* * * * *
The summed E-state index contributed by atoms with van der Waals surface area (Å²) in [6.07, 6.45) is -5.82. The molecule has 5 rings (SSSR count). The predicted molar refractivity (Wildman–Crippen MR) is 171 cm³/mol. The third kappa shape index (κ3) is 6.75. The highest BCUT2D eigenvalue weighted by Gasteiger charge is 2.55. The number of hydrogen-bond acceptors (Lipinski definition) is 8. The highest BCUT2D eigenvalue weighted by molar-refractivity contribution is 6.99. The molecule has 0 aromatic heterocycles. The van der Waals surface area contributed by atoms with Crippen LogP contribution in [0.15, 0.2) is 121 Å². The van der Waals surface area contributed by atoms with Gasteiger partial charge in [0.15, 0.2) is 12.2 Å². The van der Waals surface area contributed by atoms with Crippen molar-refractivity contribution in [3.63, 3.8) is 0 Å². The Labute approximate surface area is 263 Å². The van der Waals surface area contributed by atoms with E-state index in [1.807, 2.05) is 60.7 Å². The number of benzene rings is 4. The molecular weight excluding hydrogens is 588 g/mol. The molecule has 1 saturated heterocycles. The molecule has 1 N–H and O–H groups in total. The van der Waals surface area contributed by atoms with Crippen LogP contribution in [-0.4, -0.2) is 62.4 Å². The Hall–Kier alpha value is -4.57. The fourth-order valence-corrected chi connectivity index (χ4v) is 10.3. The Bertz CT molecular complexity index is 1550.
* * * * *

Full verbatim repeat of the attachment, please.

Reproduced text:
The summed E-state index contributed by atoms with van der Waals surface area (Å²) in [6.07, 6.45) is -5.82. The molecule has 5 rings (SSSR count). The predicted molar refractivity (Wildman–Crippen MR) is 171 cm³/mol. The third kappa shape index (κ3) is 6.75. The highest BCUT2D eigenvalue weighted by Gasteiger charge is 2.55. The number of hydrogen-bond acceptors (Lipinski definition) is 8. The highest BCUT2D eigenvalue weighted by molar-refractivity contribution is 6.99. The molecule has 0 aromatic heterocycles. The van der Waals surface area contributed by atoms with Crippen LogP contribution in [0.15, 0.2) is 121 Å². The van der Waals surface area contributed by atoms with Gasteiger partial charge in [0.15, 0.2) is 12.2 Å². The van der Waals surface area contributed by atoms with Crippen molar-refractivity contribution in [3.63, 3.8) is 0 Å². The Labute approximate surface area is 263 Å². The van der Waals surface area contributed by atoms with E-state index in [1.807, 2.05) is 60.7 Å². The number of benzene rings is 4. The molecular weight excluding hydrogens is 588 g/mol. The molecule has 1 saturated heterocycles. The molecule has 1 N–H and O–H groups in total. The van der Waals surface area contributed by atoms with Crippen LogP contribution in [-0.4, -0.2) is 62.4 Å². The Hall–Kier alpha value is -4.57. The fourth-order valence-corrected chi connectivity index (χ4v) is 10.3. The Bertz CT molecular complexity index is 1550.